dreadedcandiru2 (dreadedcandiru2) wrote in binky_betsy,

Travelogue: Day Twelve.

Now that we're pretty much at the end of the trip and now that Lynn has found what she thinks is the real Thailand, let's see how she spends her remaining time; perhaps she'll make snippy and ill-informed remarks about the protesters that get in her way or risk being prosecuted for lèse-majesté by making ludicrous comments about the Thai royal family.

In today's discussion of the last few days of her trip, she talks about what she did while waiting for her plane to Japan:

Between Bangkok and Narita, Japan I had a regular ticket. Kate and Lane were travelling standby and decided to head out on the first plane that they could get seats. This left me in Bangkok for an extra day so I went on a cooking tour of the country.
[Image = Stalls at local food market.]
A rough and portly man came to the hotel; he was jovial and seemed to enjoy his job. I was one of 5 - all of us English speaking. We travelled to yet another enormous food market and after doing a tour, were left to explore for 20 minutes on our own. The vendors were very kind about letting us take photos and we snapped away at delicacies such as live frogs (enormous ones!) eels, snakes, mountain rats, dried sting ray, shark fins and other gourmet delights. I would have liked to have tried a lot of stuff, but there was no time. I bought some jellied candies which were tasty and very sweet and we pressed on.
[Image = What I believe to be live snakes.]
The country here is much like Holland - I'm told. Many canals, once used for travel and commerce, criss cross the plains giving life to such a variety of things: rice, lotus, herbs, cactus, fruits, and so on thrive. In the country, life is much as it is in any farming area, except for the herds of skinny cattle blocking the road from time to time.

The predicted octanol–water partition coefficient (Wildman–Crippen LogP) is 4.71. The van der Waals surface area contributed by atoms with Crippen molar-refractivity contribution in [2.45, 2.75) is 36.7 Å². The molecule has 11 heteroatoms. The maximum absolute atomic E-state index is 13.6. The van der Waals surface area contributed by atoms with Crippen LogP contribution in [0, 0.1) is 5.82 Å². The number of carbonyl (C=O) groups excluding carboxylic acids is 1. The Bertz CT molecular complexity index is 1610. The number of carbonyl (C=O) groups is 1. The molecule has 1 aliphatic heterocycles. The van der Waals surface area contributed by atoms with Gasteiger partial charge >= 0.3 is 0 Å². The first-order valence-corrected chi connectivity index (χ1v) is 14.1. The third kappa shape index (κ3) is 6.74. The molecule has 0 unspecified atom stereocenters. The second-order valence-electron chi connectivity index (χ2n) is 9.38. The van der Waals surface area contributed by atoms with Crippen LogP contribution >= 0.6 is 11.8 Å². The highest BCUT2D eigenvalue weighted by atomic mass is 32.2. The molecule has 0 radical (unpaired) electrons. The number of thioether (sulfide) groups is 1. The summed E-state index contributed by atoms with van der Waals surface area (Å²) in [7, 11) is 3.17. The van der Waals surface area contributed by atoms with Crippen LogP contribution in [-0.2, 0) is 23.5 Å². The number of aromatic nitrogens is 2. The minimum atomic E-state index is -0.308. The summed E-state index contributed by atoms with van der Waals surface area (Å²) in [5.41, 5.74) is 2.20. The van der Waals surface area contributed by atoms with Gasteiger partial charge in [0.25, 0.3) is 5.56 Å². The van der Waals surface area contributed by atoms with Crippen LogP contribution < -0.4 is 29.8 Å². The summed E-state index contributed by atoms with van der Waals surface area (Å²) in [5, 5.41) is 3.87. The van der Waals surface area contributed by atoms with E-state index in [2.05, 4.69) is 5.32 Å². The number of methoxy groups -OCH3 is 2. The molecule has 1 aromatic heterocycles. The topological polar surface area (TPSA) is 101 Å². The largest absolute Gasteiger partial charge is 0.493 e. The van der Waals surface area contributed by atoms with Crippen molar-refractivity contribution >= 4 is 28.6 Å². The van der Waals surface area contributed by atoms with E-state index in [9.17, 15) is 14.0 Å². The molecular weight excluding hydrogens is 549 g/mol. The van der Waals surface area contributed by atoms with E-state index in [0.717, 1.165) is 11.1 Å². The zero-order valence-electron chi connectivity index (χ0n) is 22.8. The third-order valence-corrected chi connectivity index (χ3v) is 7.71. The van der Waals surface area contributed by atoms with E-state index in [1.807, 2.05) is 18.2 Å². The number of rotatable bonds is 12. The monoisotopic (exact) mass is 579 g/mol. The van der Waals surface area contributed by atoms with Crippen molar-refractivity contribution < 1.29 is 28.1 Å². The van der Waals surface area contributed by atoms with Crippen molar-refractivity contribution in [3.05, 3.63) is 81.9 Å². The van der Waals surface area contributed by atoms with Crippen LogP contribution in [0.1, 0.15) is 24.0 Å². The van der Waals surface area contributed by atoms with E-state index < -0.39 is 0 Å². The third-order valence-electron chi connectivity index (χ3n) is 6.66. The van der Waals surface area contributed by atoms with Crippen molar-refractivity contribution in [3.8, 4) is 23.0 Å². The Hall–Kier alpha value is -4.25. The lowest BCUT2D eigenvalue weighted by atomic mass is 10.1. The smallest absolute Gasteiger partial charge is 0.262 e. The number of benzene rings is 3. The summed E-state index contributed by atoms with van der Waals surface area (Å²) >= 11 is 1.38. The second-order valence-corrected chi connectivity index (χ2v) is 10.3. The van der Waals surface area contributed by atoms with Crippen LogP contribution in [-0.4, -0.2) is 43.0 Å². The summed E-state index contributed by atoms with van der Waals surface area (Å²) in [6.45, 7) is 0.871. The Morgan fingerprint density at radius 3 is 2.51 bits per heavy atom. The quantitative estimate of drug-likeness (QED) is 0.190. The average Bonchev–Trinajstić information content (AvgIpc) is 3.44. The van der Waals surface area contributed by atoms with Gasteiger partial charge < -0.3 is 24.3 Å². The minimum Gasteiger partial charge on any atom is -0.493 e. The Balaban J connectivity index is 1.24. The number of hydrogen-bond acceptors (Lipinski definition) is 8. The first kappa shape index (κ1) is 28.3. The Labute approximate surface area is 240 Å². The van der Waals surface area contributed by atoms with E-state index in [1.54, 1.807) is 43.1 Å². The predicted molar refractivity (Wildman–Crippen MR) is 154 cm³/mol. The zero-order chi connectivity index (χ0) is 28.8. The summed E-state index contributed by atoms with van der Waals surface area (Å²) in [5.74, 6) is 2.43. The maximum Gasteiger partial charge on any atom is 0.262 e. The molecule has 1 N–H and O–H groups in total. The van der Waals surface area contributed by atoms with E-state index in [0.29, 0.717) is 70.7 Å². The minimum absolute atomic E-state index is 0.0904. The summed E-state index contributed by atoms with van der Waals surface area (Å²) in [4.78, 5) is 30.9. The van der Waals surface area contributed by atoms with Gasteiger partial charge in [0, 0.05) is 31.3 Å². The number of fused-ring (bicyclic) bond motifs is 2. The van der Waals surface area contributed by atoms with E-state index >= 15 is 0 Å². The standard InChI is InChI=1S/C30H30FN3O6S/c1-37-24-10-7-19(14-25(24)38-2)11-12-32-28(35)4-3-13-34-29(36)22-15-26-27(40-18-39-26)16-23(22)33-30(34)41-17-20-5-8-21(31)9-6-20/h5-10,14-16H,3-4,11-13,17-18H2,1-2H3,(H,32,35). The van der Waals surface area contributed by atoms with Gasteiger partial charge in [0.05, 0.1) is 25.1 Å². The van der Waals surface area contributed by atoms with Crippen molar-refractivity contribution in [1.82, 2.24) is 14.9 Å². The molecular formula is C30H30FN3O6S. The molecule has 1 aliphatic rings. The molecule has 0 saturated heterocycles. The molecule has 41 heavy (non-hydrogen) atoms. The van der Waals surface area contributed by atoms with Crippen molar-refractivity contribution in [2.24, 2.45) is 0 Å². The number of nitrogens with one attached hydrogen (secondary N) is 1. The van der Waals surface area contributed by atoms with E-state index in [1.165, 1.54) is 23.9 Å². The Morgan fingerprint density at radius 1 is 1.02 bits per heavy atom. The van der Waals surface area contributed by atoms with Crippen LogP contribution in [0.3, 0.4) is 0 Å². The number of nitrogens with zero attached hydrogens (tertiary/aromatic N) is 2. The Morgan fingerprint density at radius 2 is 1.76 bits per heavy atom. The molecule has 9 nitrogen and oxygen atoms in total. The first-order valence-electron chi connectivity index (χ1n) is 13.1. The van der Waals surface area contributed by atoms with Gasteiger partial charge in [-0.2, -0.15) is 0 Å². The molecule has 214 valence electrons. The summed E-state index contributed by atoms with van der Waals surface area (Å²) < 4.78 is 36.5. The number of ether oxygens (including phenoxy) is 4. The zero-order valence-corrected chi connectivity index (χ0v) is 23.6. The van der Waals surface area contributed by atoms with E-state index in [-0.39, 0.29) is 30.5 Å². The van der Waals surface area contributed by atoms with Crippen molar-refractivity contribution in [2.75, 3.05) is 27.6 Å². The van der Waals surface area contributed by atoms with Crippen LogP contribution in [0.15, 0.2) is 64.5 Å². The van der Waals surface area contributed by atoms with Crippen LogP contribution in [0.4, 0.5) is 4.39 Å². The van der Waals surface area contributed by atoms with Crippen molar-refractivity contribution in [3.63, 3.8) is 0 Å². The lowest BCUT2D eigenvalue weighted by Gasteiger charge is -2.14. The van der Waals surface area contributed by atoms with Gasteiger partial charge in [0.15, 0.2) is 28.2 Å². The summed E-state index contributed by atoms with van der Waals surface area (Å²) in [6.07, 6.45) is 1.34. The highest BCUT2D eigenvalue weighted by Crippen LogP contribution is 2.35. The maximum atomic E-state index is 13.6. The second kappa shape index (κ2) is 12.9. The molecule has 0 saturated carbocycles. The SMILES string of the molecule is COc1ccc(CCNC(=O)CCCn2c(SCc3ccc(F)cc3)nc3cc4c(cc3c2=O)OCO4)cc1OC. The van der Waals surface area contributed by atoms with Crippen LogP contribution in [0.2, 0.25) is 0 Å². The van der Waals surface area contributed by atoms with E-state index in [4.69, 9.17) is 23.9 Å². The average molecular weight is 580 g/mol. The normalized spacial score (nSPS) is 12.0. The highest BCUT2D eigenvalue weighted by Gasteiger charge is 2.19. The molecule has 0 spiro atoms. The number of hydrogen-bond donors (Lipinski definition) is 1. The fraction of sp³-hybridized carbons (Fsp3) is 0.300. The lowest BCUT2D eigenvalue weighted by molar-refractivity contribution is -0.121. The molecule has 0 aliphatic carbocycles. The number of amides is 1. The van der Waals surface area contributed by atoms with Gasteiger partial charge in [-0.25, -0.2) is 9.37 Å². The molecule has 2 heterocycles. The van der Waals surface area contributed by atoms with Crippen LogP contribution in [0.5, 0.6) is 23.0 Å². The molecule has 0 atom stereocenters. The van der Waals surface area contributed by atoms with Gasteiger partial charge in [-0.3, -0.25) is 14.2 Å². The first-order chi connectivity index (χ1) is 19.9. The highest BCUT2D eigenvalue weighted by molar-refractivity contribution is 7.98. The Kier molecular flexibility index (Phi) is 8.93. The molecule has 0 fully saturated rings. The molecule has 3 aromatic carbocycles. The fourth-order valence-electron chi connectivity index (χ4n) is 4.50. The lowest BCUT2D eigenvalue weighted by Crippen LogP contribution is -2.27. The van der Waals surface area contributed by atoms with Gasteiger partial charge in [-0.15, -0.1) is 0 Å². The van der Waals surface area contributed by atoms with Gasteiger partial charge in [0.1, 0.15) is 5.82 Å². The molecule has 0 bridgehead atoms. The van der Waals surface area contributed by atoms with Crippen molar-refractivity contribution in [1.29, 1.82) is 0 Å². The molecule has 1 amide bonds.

[Image = River craft at dockside]
At an historic temple a Chinese water raft was still in use and we hired the elderly boatman to take us down the canal to a Chinese settlement - perhaps 1000 years old. This was one of the first open markets and the Chinese inhabitants are descendents of the original settlers in the area. The boat was a flat barge covered with a bow-shaped canopy. It was cool inside. We had to be very careful getting in as it was very awkwardly balanced - at least for us! The boatman was in his 70's. A proud, handsome man and rail thin, he wore a traditional bamboo hat and was barefoot. As the first one in the boat, I sat looking up at him. He would not meet my gaze and I wondered what he thought of the "big noses" he had to ferry in a boat that belonged to a much more meaningful past.

His hands and feet had been altered by time to conform to the workings of the boat. His hands were broad and powerful, his feet bare and bent in an awkward position - perhaps from steering; perhaps he was born that way. I wanted to photograph them but didn't want to be rude. People in Thailand believe strongly in Karma and I wondered about his and mine.
[Image =Boatman navigative local canal.]
He dropped us off at the old Chinese settlement about a mile down the canal. After the others were safely off the raft, I put my hand on his shoulder, discreetly gave him a large tip, and thanked him for his time. He looked at me then. I didn't know if the was grateful or sad... but I hope he appreciated the gesture.

The Chinese market was a great piece of history. Almost abandoned as a place of commerce, it is still home to many families. We walked down the deserted passageway of stalls. A couple of vendors sold household goods and the barber was busy. Both he and his client smiled and waved pleasantly as we wandered by. It was as if they were part of a strange museum display. Again, I wondered what they thought of US. Tourism is Thailand’s biggest industry, it seems. Strange to have your private life be a part of a "tour". With all the young people leaving to go to school and work in the cities, these places are disappearing fast.